Aside from Hart’s overbroad ‘social contract’ theories (see above), other economists have also described implicit contracts in ‘self-enforcement’ terms.

For example, see H. Lorne Carmichael, Self-Enforcing Contracts, Shirking, and Life Cycle Incentives (1989):

But Carmichael himself made clear that references to legal enforceability and enforcement were nothing more than heuristics and background assumptions.

In fact, so-called ‘self-enforcing’ contracts are a contradiction, by Carmichael’s own logic.

The contradiction lies in the fact that parties expect their contracts to be upheld (eg, performed); where one party refuses to perform, there is a need for an outside enforcement standard or process, because the parties’ internal self-enforcement mechanism has clearly failed.

Where the parties’ supposed ‘self-enforcement’ mechanism works as planned, it is not an enforcement mechanism, but a performance mechanism (it helps guide and nudge the parties towards fulfilling their performance obligations). In those cases, the parties do not have a breach dispute, and we may not even need to decide on whether there is a contract at all. There is no need to talk about enforcement or enforceability at all.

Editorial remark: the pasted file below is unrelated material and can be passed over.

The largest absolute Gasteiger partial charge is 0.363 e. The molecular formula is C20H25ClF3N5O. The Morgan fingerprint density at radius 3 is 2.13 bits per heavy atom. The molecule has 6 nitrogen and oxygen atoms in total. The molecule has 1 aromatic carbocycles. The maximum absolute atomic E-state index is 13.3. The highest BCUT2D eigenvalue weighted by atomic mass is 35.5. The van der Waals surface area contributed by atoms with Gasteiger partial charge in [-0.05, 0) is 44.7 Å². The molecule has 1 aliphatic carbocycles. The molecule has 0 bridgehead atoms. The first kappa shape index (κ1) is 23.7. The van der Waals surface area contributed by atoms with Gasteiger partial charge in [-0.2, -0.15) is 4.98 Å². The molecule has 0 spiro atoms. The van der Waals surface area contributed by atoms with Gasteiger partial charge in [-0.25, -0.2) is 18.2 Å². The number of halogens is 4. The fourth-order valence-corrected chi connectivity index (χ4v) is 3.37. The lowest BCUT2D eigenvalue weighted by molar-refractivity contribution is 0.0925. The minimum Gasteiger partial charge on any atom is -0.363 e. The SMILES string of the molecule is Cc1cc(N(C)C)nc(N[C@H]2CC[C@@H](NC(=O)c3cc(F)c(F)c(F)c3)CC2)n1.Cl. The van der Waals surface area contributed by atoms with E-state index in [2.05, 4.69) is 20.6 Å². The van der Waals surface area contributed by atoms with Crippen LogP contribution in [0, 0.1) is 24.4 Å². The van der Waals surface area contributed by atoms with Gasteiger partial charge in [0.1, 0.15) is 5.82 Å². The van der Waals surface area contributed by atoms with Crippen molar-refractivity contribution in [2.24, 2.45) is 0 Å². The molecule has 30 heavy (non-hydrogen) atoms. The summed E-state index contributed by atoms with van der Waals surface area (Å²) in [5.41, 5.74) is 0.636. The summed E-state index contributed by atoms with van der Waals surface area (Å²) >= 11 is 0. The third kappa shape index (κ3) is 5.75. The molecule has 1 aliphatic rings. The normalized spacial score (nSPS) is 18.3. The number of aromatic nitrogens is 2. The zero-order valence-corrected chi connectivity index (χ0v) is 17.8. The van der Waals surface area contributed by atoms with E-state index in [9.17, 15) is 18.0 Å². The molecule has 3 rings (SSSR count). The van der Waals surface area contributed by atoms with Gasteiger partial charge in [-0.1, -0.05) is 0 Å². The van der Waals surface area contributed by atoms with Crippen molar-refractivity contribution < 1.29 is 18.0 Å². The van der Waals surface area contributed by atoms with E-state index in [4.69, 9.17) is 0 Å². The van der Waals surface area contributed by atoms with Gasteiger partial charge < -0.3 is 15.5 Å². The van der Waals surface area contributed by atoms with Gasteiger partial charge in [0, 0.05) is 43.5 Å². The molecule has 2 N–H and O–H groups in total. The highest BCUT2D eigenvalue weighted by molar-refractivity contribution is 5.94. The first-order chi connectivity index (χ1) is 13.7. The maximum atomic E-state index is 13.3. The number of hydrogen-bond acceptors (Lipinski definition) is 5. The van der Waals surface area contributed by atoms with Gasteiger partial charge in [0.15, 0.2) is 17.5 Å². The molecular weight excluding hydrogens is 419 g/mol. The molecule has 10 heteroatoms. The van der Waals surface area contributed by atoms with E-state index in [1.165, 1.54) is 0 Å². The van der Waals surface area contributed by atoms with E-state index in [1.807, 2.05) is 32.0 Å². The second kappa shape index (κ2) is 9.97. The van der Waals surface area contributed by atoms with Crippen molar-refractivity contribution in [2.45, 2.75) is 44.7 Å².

But when we talk about the need to ‘uphold’ contracts, we necessarily introduce the need for an ‘outside enforcement’ body (by Carmichael’s logic). At that point, the supposed contract is not self-enforcing (nor was it ‘self-enforcing’ at any point prior to the contract dispute).

So Many Contracts, So Little Enforcement

Let’s take stock of the many terms that are lumped into this myth of ‘self-enforcing’ contracts.

  1. optimal contract
  2. unbreakable contract
  3. incomplete contract
  4. implicit contract
  5. enforceable contract
  6. unenforceable contract
  7. smart contract

Now let’s add a few more terms from contract law for more context: (8) implied-in-fact contract; (9) implied-in-law contract; (10) open-term contract; (11) agreement-to-agree; (12) indefinite contract;¹ (13) …

Finally, let’s add a few more terms from blockchain discourse to round out this non-exhaustive list: (14) legal contract as opposed to ‘smart contract’; (15) ‘smart legal contract as opposed to ‘smart contract’; (16) legally-wrapped ‘smart contract;’ (17) ‘smart contract’ with a ‘legal backend;’ (18) …